President Bush weighed into the row over the European Commission's refusal to approve General Electric's $42bn (£30bn) takeover of Honeywell yesterday, saying that he was "concerned" about the development.
His intervention raised the political stakes dramatically and increased the possibility of retaliation from the US if the deal does founder on what GE's chairman Jack Welch described as the EC's "extraordinary demands". On the penultimate stop of his five-country European tour, President Bush told a Warsaw news conference: "I am concerned that the Europeans have rejected it."
His comments were echoed by another senior member of the Bush administration, the Commerce Secretary Don Evans, who urged the Commission to consider the positive aspects of the deal. "I want to encourage them [the EU] to continue to think seriously about how constructive a merger like this could be," he said. Mr Evans refused to be drawn on what the repercussions might be if the deal were blocked.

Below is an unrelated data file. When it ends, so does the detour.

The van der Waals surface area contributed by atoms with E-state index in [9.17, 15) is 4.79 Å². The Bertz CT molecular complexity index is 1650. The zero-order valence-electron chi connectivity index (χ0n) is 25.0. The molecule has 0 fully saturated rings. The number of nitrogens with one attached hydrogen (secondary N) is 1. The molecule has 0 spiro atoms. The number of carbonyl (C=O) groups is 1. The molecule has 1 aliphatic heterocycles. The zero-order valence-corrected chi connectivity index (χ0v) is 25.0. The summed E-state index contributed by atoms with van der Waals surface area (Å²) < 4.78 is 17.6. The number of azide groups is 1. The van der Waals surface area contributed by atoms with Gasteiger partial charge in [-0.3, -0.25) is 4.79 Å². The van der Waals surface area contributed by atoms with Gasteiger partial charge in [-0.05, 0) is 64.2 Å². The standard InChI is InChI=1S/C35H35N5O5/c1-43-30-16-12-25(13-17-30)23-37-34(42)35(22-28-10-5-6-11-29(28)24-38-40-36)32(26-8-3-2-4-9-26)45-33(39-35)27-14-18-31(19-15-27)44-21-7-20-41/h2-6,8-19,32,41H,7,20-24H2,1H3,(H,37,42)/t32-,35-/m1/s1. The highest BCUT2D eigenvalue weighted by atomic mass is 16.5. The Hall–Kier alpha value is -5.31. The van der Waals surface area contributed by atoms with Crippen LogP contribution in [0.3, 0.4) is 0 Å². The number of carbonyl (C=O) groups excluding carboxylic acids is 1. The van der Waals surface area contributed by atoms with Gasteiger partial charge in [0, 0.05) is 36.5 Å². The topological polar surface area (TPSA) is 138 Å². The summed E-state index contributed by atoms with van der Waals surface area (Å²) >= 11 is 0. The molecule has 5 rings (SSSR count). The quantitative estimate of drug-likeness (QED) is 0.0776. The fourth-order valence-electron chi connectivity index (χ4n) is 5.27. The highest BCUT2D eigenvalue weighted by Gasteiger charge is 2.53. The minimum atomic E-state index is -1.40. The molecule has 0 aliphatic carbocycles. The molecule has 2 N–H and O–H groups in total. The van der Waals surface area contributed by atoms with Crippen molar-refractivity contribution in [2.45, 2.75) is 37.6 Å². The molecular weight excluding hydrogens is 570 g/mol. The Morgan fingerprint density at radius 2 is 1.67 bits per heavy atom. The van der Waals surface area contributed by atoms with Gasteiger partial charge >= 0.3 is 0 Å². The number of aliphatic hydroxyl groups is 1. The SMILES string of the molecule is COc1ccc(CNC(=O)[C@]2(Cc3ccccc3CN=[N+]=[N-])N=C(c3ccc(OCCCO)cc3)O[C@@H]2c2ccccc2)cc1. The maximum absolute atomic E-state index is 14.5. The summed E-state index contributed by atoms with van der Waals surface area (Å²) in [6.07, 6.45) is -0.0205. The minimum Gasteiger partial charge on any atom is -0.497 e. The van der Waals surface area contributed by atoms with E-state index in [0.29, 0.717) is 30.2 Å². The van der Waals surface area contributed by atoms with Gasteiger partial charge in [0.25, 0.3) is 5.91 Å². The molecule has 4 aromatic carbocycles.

GE , which had offered $2.2bn of disposals, said the deal remained on the table. However, it is thought inconceivable that Mr Welch will give in to Brussels' demands for $4bn of disposals or the sale of its aircraft leasing business Gecas.
A Commission spokeswoman said the companies had "a limited opportunity to submit modified proposals" up until 12 July.Reuse content